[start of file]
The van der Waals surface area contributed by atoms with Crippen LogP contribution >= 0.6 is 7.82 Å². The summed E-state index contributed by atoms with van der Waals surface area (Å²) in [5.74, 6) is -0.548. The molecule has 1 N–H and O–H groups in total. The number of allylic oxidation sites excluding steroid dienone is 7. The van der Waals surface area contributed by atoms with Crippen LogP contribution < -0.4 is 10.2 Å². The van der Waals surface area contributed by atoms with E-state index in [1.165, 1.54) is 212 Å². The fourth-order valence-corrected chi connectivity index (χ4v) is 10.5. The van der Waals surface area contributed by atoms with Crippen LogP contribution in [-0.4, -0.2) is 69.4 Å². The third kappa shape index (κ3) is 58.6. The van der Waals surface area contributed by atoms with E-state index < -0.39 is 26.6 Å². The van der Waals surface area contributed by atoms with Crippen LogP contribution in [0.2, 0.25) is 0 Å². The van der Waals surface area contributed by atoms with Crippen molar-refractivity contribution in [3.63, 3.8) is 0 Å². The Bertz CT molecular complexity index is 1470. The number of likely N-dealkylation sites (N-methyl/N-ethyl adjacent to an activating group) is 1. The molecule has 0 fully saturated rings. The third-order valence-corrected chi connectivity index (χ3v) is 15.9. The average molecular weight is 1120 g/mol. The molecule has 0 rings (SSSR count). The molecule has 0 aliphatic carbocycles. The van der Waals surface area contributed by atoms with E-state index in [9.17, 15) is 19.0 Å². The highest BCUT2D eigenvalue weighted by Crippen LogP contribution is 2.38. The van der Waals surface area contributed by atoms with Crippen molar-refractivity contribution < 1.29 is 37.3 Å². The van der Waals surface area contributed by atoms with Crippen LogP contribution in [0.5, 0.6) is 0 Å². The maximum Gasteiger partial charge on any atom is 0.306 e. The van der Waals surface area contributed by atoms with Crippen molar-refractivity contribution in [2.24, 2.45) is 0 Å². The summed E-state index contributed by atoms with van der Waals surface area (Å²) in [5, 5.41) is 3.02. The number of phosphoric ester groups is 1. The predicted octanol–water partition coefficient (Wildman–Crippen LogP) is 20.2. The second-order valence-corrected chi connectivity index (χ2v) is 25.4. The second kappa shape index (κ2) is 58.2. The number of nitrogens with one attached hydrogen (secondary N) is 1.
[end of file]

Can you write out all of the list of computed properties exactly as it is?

The van der Waals surface area contributed by atoms with Crippen LogP contribution >= 0.6 is 7.82 Å². The summed E-state index contributed by atoms with van der Waals surface area (Å²) in [5.74, 6) is -0.548. The molecule has 1 N–H and O–H groups in total. The number of allylic oxidation sites excluding steroid dienone is 7. The van der Waals surface area contributed by atoms with Crippen LogP contribution < -0.4 is 10.2 Å². The van der Waals surface area contributed by atoms with E-state index in [1.165, 1.54) is 212 Å². The fourth-order valence-corrected chi connectivity index (χ4v) is 10.5. The van der Waals surface area contributed by atoms with Crippen LogP contribution in [-0.4, -0.2) is 69.4 Å². The third kappa shape index (κ3) is 58.6. The van der Waals surface area contributed by atoms with E-state index < -0.39 is 26.6 Å². The van der Waals surface area contributed by atoms with Crippen LogP contribution in [0.2, 0.25) is 0 Å². The van der Waals surface area contributed by atoms with Crippen molar-refractivity contribution in [3.63, 3.8) is 0 Å². The Bertz CT molecular complexity index is 1470. The number of likely N-dealkylation sites (N-methyl/N-ethyl adjacent to an activating group) is 1. The molecule has 0 fully saturated rings. The third-order valence-corrected chi connectivity index (χ3v) is 15.9. The average molecular weight is 1120 g/mol. The molecule has 0 rings (SSSR count). The molecule has 0 aliphatic carbocycles. The van der Waals surface area contributed by atoms with E-state index in [9.17, 15) is 19.0 Å². The highest BCUT2D eigenvalue weighted by Crippen LogP contribution is 2.38. The van der Waals surface area contributed by atoms with Crippen molar-refractivity contribution < 1.29 is 37.3 Å². The van der Waals surface area contributed by atoms with Crippen LogP contribution in [0.5, 0.6) is 0 Å². The maximum Gasteiger partial charge on any atom is 0.306 e. The van der Waals surface area contributed by atoms with Crippen molar-refractivity contribution in [2.24, 2.45) is 0 Å². The summed E-state index contributed by atoms with van der Waals surface area (Å²) in [5, 5.41) is 3.02. The number of phosphoric ester groups is 1. The predicted octanol–water partition coefficient (Wildman–Crippen LogP) is 20.2. The second-order valence-corrected chi connectivity index (χ2v) is 25.4. The second kappa shape index (κ2) is 58.2. The number of nitrogens with one attached hydrogen (secondary N) is 1.